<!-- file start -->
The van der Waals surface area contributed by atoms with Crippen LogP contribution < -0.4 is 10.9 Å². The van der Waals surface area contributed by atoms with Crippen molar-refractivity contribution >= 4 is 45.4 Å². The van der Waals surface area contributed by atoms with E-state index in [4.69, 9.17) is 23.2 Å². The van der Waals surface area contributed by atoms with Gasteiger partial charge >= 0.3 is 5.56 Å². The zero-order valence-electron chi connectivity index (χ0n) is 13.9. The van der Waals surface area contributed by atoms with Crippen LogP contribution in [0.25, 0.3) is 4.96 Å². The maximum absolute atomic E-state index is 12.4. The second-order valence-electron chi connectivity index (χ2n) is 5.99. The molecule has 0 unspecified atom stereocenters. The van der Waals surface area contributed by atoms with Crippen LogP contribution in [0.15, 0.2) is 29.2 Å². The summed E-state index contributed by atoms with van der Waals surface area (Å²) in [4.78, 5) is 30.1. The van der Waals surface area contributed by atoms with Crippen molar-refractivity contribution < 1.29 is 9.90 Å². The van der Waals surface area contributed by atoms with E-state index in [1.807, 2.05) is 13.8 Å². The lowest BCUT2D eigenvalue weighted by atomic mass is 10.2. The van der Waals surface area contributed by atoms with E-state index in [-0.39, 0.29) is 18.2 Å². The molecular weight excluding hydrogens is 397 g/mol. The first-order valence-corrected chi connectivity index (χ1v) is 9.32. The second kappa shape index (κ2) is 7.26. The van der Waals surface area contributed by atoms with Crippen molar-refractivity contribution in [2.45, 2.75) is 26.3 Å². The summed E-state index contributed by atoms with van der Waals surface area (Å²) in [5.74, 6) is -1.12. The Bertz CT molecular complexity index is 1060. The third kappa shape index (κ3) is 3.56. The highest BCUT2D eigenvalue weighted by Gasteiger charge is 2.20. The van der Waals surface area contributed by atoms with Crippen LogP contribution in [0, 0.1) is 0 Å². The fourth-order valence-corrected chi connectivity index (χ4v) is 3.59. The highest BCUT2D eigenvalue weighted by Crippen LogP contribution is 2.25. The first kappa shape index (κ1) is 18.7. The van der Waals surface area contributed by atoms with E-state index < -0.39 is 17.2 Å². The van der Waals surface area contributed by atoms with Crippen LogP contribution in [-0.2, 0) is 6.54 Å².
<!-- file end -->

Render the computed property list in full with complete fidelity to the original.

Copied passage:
The van der Waals surface area contributed by atoms with Crippen LogP contribution < -0.4 is 10.9 Å². The van der Waals surface area contributed by atoms with Crippen molar-refractivity contribution >= 4 is 45.4 Å². The van der Waals surface area contributed by atoms with E-state index in [4.69, 9.17) is 23.2 Å². The van der Waals surface area contributed by atoms with Gasteiger partial charge >= 0.3 is 5.56 Å². The zero-order valence-electron chi connectivity index (χ0n) is 13.9. The van der Waals surface area contributed by atoms with Crippen LogP contribution in [0.25, 0.3) is 4.96 Å². The maximum absolute atomic E-state index is 12.4. The second-order valence-electron chi connectivity index (χ2n) is 5.99. The molecule has 0 unspecified atom stereocenters. The van der Waals surface area contributed by atoms with Crippen LogP contribution in [0.15, 0.2) is 29.2 Å². The summed E-state index contributed by atoms with van der Waals surface area (Å²) in [4.78, 5) is 30.1. The van der Waals surface area contributed by atoms with Crippen molar-refractivity contribution < 1.29 is 9.90 Å². The van der Waals surface area contributed by atoms with E-state index in [1.807, 2.05) is 13.8 Å². The lowest BCUT2D eigenvalue weighted by atomic mass is 10.2. The van der Waals surface area contributed by atoms with E-state index in [-0.39, 0.29) is 18.2 Å². The molecular weight excluding hydrogens is 397 g/mol. The first-order valence-corrected chi connectivity index (χ1v) is 9.32. The second kappa shape index (κ2) is 7.26. The van der Waals surface area contributed by atoms with Crippen molar-refractivity contribution in [2.45, 2.75) is 26.3 Å². The summed E-state index contributed by atoms with van der Waals surface area (Å²) in [5.74, 6) is -1.12. The Bertz CT molecular complexity index is 1060. The third kappa shape index (κ3) is 3.56. The highest BCUT2D eigenvalue weighted by Gasteiger charge is 2.20. The van der Waals surface area contributed by atoms with Crippen LogP contribution in [0, 0.1) is 0 Å². The fourth-order valence-corrected chi connectivity index (χ4v) is 3.59. The highest BCUT2D eigenvalue weighted by Crippen LogP contribution is 2.25. The first kappa shape index (κ1) is 18.7. The van der Waals surface area contributed by atoms with E-state index < -0.39 is 17.2 Å². The van der Waals surface area contributed by atoms with Crippen LogP contribution in [-0.2, 0) is 6.54 Å².